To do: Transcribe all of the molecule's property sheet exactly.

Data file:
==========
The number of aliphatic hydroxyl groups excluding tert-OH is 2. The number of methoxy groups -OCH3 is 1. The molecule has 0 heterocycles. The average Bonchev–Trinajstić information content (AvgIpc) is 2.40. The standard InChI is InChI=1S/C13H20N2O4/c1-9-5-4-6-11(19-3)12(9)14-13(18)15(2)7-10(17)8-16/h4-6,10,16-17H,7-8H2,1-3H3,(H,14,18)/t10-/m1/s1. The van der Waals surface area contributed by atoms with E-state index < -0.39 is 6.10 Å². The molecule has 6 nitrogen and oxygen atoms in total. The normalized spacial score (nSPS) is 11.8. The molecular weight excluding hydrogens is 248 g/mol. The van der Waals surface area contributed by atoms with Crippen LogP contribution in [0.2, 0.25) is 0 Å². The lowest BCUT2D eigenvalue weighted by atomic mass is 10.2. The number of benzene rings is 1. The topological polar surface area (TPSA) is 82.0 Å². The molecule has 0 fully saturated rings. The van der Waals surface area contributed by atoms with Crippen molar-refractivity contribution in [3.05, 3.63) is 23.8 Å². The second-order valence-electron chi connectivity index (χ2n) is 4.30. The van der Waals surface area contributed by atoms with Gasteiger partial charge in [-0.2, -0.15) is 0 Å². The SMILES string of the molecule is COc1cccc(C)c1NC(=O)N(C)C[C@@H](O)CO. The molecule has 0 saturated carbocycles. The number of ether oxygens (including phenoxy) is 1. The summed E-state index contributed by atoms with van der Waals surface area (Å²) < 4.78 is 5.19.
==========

The number of aliphatic hydroxyl groups excluding tert-OH is 2. The number of methoxy groups -OCH3 is 1. The molecule has 0 heterocycles. The average Bonchev–Trinajstić information content (AvgIpc) is 2.40. The standard InChI is InChI=1S/C13H20N2O4/c1-9-5-4-6-11(19-3)12(9)14-13(18)15(2)7-10(17)8-16/h4-6,10,16-17H,7-8H2,1-3H3,(H,14,18)/t10-/m1/s1. The van der Waals surface area contributed by atoms with E-state index < -0.39 is 6.10 Å². The molecule has 6 nitrogen and oxygen atoms in total. The normalized spacial score (nSPS) is 11.8. The molecular weight excluding hydrogens is 248 g/mol. The van der Waals surface area contributed by atoms with Crippen LogP contribution in [0.2, 0.25) is 0 Å². The lowest BCUT2D eigenvalue weighted by atomic mass is 10.2. The number of benzene rings is 1. The topological polar surface area (TPSA) is 82.0 Å². The molecule has 0 fully saturated rings. The van der Waals surface area contributed by atoms with Crippen molar-refractivity contribution in [3.05, 3.63) is 23.8 Å². The second-order valence-electron chi connectivity index (χ2n) is 4.30. The van der Waals surface area contributed by atoms with Gasteiger partial charge in [-0.2, -0.15) is 0 Å². The SMILES string of the molecule is COc1cccc(C)c1NC(=O)N(C)C[C@@H](O)CO. The molecule has 0 saturated carbocycles. The number of ether oxygens (including phenoxy) is 1. The summed E-state index contributed by atoms with van der Waals surface area (Å²) < 4.78 is 5.19.